In his role as an NBA player and in his second career as an NBA head coach, Steve Kerr is accustomed to coming out on top. His career has been a study in applied will against unlikely odds.
He was the 50th player selected in the 1988 draft as an undersized combo guard who could shoot at an elite level but didn’t have any other NBA skills beyond his grit, brains and willingness to never back down from a fight, no matter how overwhelming the opponent. The shiner Chicago Bulls legend Michael Jordan gave him in a legendary David vs. Goliath training camp scrap just one bit of evidence.
But Kerr took those qualities and defied the odds by carving out a 14-year NBA career where he was a key member of five different championship teams. He retired as the most accurate three-point shooter in league history (45.4 per cent) and one of the most respected players in the game.
Conversely, as a coach, Kerr has always worked from a position of strength since joining the Golden State Warriors to help launch their dynastic run in 2014-15, but he’s made the most of it, helping usher a new style of play with his history-making team.
With the Warriors on the verge of closing out the Dallas Mavericks, Kerr is about to guide the Warriors to their sixth NBA Finals where they will be looking for their fourth title.
But Kerr is not content with that. He’s not okay with simply collecting his rings and accolades.
He is the son of a father lost to gun violence, and even as his profile has grown as the face of one of the highest-profile franchises in sports, he’s used the platform to speak out in favour of social justice causes he believes in, none more passionately than the need for the United States to do something about the scourge of gun violence that all too routinely leaves a nation with the blood of innocents on its collective hands.
It was never more evident than when Kerr took the podium on Tuesday, prior to what turned out to be a loss to the Mavericks.
The pre-game addresses with the media are typically mundane affairs where lineup and injury issues are addressed.
But Kerr, speaking in Dallas, just a few hours' drive from where an 18-year-old with a legally-obtained automatic weapon opened fire in a primary school — murdering 19 students and two adults — took to the microphone with the kind of raw emotion you rarely see from public figures.
It was fitting for the moment, as Kerr captured in his quivering, visceral rage the feelings of so many who see or read or hear about another mass shooting and wonder: Why?
“When are we going to do something?” said Kerr, in a clip that quickly went viral. “I'm tired. I'm so tired of getting up here and offering condolences to the devastated families that are out there. I'm so tired. Excuse me. I'm sorry. I'm tired of the moments of silence. Enough.”
In this, Kerr was borrowing from one of his coaching mentors, San Antonio Spurs head coach Gregg Popovich, who has used his platform to speak out on social issues, creating the space for others in the NBA community to follow suit.
But few have done so with the passion Kerr demonstrated, with his seething outburst striking the perfect tone for so many who feel so helpless and so mad in front of what seems to be a problem no one seems determined to solve.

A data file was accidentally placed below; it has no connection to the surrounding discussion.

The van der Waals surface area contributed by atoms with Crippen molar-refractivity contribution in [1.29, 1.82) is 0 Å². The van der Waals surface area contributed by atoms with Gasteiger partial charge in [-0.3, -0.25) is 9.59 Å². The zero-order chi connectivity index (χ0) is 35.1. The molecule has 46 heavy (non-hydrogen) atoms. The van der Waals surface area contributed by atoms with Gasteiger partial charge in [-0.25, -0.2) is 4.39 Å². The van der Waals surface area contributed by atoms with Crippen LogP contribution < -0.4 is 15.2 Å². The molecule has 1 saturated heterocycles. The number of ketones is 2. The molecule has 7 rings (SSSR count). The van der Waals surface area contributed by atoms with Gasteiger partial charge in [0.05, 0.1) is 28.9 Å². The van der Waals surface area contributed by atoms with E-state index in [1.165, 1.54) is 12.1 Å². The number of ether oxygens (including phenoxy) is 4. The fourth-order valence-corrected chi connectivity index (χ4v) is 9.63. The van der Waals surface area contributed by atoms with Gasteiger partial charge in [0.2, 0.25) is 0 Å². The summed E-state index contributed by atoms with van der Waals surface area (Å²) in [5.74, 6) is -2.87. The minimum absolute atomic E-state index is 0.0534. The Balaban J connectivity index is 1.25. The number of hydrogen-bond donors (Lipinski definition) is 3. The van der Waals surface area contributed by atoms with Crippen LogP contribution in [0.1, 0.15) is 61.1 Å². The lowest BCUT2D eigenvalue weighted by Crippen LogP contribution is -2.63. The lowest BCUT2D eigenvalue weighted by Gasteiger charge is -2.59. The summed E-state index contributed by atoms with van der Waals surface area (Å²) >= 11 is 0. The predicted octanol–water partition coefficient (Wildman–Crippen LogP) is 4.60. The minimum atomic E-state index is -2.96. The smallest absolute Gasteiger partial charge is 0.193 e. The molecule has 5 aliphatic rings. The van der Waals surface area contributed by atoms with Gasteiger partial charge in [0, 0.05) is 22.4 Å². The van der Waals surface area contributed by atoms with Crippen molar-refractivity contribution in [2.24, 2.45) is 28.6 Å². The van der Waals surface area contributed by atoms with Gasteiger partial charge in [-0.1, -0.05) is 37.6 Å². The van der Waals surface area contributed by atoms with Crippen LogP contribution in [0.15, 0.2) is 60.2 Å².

It was far from the first time Kerr has used his platform to speak out against gun violence. In his comments Tuesday he referenced the shooting in a Buffalo grocery store last week that left 10 dead and another shooting at a church in Southern California that left one dead and five others injured. His comments came just barely a year after he made a pre-game address with the names of the victims of two mass shootings – in Atlanta and Boulder – displayed on the background behind him.
Mass shootings are not a uniquely US problem – in Canada the deaths of 22 Nova Scotians in April of 2020, six worshippers in the Quebec City Mosque attacks in 2017 or the 14 female engineering students at Ecole Polytechnique in Montreal in 1989, among other incidents, bear witness to that – but there is nowhere mass shootings have become a more common occurrence. Even shootings at schools have become all too frequent, with Sandy Hook, Parkland, Columbine and now Uvalde having entered the lexicon.
Kerr’s impassioned comments were not without purpose. In a country with 120 guns for every 100 residents (compared with 34 for every 100 in Canada) and deep belief in gun rights held by so many, making mass shootings and or even school shootings a thing of the past has proven a tall order.
But Kerr chose to use his platform to target one seemingly achievable goal – the passing of legislation that would require background checks for gun purchases across the United States. He called out the Republican-controlled Senate, who have so far refused to vote on the bill, first introduced in 2019, and in particular Senate minority leader Mitch McConnell for playing politics on an issue that has life-and-death consequences.
"I ask all of you senators who refuse to do anything about the violence and school shootings and supermarket shootings – I ask you, 'Are you going to put your own desire for power ahead of the lives of our children and our elderly and our churchgoers?',” Kerr asked.
So far the answer has been evident, as the shootings mount, the tears flow and the anger rages, but nothing changes.
Sadly and tragically, it’s hard to imagine anything will this time, if the past is any guide.
But Kerr is used to doing amazing things against long odds. His more than 30-year career in the NBA is proof.
Americans – and anyone from anywhere that cares about gun violence – are lucky he’s still willing to be that person.